Over the past week, Seattle’s recent “jaywalking rumble” has gained worldwide interest. It has provoked a spirited debate, among martial artists and the public at large, over the limits of reasonable force. Some believe that the police officer’s punch was brutally excessive, and that some form of joint lock would have been more appropriate. The following article expresses my dissenting view.
In the martial arts, a “joint lock” is a technique that targets a joint in an opponent’s body, holding it near or outside its normal range of motion. The purpose of a joint lock is not to inflict harm, but to issue a credible threat of harm. The recipient of a joint lock is expected to submit: to move, or to stop moving, as directed by the applicant.
Locking techniques exist for nearly every joint in the human body. Depending on the technique selected, the recipient may or may not be physically immobilized (“locked”) upon application. The recipient may or may not experience significant pain, as a signal to comply, before the onset of bone or soft tissue damage.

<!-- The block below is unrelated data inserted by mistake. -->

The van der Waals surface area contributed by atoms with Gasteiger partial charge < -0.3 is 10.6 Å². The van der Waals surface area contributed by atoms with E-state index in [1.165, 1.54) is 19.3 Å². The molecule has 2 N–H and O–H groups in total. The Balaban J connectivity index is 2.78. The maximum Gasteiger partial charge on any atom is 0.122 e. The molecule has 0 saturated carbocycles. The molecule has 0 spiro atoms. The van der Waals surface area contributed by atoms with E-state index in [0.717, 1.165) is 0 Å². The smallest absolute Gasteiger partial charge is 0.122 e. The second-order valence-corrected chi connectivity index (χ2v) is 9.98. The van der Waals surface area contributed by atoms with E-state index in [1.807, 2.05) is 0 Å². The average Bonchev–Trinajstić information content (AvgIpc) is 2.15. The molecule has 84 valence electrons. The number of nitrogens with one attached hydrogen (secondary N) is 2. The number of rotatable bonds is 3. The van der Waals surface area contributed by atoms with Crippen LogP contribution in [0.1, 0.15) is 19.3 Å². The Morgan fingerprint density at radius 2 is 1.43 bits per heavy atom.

Joint locks can be applied in the context of combat sport, law enforcement, or self-defense. The use of joint locks is usually restricted in fighting competitions, due to the high risk of injury.
Joint Locks for Pain Compliance and Restraint
The use of the joint lock as a “nonviolent” coercion method–and an alternative to striking–is complicated by a number of factors.
Last Monday, police officer Ian Walsh observed a group of women jaywalking near MLK Way in central Seattle. He directed the women to his squad car, presumably to warn or cite them for breaking the law. They refused to cooperate.
One of the women, Marilyn Ellen Levias, decided to walk away instead. As Officer Walsh grabbed her, and the pair struggled, a crowd gathered to watch. Levias’ companion, Angel Rosenthal, shoved Walsh so that Levias could escape.
Officer Walsh responded by punching Miss Rosenthal in the face.